THE Government claims it has come up with a deal that helps protect fish stocks while safeguarding the fishing industry.
A number of concessions have been negotiated, including a freeze on the number of days fishermen are allowed to go to sea, which will remain at the 2013 number.
These were the first EU quota negotiations since agreeing the historic reform of the Common Fisheries Policy.
A DEFRA spokesman said: “We have achieved this by securing for another year a vital freeze in the number of days fishermen can go to sea under the cod recovery plan.
This gives fishermen the time they need to fish more selectively and avoid discarding perfectly good fish.
“North Sea cod quotas won’t be agreed until some time this month; however we will be pushing for a quota for cod which is consistent with achieving Maximum Sustainable Yield by 2015.
“There has also been broad recognition at this year’s negotiations that when dealing with mixed fisheries discards can be difficult to manage.
“That is why we have followed scientific advice by agreeing quotas that will reduce discards and help achieve sustainable stocks.
“Many fish stocks are becoming healthier but some have a longer way to go and we have accepted quota cuts where these are necessary.
“We are also fishing more sustainably but further work can be done to make fishing methods even more sustainable.
“The UK has been praised for steps we are already taking to do this – including making strong progress on the selectivity of fishing gear and implementing our catch quota schemes which eliminate discards.”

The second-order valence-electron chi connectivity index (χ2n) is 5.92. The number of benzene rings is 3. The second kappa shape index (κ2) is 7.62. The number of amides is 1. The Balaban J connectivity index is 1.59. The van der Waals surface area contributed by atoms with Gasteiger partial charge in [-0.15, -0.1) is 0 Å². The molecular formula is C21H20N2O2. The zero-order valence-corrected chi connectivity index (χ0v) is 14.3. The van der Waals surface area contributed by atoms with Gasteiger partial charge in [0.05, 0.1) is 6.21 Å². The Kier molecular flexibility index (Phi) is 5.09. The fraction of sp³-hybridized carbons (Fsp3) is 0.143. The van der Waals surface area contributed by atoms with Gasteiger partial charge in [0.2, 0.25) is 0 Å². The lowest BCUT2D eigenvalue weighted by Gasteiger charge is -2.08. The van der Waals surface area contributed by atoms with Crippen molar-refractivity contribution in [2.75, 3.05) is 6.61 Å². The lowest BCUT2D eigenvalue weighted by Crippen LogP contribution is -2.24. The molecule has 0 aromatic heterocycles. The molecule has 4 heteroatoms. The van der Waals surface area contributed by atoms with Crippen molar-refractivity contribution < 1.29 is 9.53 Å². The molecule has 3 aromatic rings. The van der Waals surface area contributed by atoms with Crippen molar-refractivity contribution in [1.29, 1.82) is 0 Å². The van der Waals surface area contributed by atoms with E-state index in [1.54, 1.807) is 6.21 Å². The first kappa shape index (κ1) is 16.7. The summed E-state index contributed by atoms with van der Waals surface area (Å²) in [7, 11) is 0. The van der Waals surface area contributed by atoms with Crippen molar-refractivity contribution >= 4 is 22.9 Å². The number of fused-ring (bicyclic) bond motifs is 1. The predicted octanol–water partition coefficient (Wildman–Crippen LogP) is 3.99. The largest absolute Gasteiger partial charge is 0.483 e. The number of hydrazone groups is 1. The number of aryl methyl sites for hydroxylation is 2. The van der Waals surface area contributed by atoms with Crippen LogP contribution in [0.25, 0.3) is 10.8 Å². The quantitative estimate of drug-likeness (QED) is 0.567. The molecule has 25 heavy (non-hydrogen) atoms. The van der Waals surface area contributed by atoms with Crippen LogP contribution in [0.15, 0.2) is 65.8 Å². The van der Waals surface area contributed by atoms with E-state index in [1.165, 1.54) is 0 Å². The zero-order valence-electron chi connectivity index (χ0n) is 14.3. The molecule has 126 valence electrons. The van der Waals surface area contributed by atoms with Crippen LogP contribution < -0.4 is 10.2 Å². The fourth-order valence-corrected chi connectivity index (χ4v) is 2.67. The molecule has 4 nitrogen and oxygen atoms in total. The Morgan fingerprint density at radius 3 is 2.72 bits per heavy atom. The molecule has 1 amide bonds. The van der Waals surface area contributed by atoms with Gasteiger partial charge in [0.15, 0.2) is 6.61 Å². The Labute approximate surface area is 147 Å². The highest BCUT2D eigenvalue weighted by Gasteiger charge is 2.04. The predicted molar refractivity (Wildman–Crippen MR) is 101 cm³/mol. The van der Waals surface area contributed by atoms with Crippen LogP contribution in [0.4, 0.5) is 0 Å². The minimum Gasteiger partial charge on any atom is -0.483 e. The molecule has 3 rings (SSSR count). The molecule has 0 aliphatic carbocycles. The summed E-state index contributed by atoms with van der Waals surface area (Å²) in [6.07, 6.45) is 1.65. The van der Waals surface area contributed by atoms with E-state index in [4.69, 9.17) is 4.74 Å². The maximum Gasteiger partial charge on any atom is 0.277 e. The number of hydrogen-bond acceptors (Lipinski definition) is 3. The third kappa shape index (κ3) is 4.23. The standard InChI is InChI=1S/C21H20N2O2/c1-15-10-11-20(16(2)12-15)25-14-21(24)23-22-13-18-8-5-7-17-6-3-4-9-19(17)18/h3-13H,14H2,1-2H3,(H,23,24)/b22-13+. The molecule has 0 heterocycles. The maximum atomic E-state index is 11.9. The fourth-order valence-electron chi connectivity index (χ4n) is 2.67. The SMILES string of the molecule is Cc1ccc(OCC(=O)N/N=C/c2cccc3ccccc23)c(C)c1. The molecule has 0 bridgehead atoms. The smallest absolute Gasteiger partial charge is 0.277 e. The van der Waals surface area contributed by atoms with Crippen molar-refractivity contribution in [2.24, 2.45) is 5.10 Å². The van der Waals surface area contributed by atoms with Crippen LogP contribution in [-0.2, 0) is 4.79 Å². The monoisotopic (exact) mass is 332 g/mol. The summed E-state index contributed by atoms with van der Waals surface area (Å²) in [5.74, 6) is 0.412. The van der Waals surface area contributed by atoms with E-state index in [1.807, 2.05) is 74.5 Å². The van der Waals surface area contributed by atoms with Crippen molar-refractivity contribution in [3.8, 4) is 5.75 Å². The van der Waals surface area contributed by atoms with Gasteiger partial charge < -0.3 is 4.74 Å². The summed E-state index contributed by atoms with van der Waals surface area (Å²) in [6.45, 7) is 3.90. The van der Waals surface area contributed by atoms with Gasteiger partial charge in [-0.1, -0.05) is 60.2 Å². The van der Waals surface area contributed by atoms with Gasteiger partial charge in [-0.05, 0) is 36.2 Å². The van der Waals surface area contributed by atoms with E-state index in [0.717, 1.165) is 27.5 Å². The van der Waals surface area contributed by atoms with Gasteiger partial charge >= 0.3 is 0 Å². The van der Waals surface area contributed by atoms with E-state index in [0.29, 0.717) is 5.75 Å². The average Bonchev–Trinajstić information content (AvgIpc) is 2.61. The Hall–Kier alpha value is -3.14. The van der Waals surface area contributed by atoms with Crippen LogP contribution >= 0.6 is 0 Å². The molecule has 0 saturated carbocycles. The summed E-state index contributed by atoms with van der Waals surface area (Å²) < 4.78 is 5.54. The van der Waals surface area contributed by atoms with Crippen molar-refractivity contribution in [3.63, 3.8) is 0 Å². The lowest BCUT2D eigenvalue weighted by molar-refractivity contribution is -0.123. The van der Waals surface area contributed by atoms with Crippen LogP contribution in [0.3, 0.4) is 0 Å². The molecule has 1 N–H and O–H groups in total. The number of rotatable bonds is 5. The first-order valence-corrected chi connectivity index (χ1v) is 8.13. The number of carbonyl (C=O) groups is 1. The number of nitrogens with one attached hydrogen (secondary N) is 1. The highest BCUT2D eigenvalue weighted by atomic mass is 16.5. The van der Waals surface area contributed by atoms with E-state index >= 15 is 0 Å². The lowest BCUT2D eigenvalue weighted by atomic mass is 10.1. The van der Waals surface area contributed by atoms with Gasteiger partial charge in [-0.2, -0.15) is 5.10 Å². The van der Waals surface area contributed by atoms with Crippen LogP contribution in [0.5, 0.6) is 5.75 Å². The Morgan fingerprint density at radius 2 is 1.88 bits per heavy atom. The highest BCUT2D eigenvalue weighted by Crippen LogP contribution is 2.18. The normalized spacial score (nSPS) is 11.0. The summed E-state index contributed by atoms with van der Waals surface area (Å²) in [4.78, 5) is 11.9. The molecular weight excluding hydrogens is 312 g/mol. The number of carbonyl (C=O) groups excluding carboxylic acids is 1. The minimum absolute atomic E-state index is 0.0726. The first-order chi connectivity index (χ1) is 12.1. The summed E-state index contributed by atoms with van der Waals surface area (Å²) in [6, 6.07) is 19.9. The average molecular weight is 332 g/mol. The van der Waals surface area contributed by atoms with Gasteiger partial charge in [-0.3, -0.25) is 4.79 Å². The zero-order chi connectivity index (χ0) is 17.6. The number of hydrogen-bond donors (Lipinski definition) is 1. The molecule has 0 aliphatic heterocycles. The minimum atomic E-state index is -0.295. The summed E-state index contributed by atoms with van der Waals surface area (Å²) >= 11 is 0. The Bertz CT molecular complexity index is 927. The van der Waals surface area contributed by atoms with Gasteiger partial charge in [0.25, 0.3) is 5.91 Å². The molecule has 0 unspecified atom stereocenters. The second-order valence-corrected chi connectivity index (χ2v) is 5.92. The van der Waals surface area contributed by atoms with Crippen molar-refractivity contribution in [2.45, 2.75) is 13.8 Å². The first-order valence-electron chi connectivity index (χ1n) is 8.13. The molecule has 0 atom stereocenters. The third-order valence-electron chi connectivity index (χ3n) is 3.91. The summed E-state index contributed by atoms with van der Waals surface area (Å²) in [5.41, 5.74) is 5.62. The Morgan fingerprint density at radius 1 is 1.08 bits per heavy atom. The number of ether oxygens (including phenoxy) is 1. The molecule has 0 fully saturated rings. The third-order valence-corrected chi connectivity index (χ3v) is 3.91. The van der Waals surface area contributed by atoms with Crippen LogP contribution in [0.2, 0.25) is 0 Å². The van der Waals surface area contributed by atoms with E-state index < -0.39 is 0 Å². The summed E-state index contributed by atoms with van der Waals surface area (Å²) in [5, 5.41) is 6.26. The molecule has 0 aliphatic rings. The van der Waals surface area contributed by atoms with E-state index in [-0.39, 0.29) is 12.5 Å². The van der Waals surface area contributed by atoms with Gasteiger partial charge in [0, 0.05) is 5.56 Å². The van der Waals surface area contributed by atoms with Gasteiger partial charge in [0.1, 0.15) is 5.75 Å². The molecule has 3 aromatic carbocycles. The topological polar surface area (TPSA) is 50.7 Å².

Speaking from Brussels, Fisheries Minister George Eustice said
“Although these were difficult negotiations, I am pleased that we were able to secure the best possible deal for ensuring sustainable fisheries and a strong UK fishing industry.
“It was my top priority to ensure that days at sea for fishermen would remain the same next year and that is exactly what has been achieved.
“I entered these discussions with the firm belief that any decisions on quotas or days spent at sea need to be based on three clear principles; following scientific advice, fishing sustainably and the need for continued reduction in discarding. We stuck to these principles throughout.”
Rye fishermen claim that under ten metre boats, which make up most of the Rye fleet, have been disadvantaged in the past with the lion’s share of fishing quotas being handed out to bigger operators.
Jerry Percy, Chief Executive to the New Under Ten Fishermen’s Association said: “The recent landmark vote by the European Parliament that for the first time requires Member States to include social, environmental and economic criteria when allocating quota to fishermen rather than on questionable historic rights as in the past.”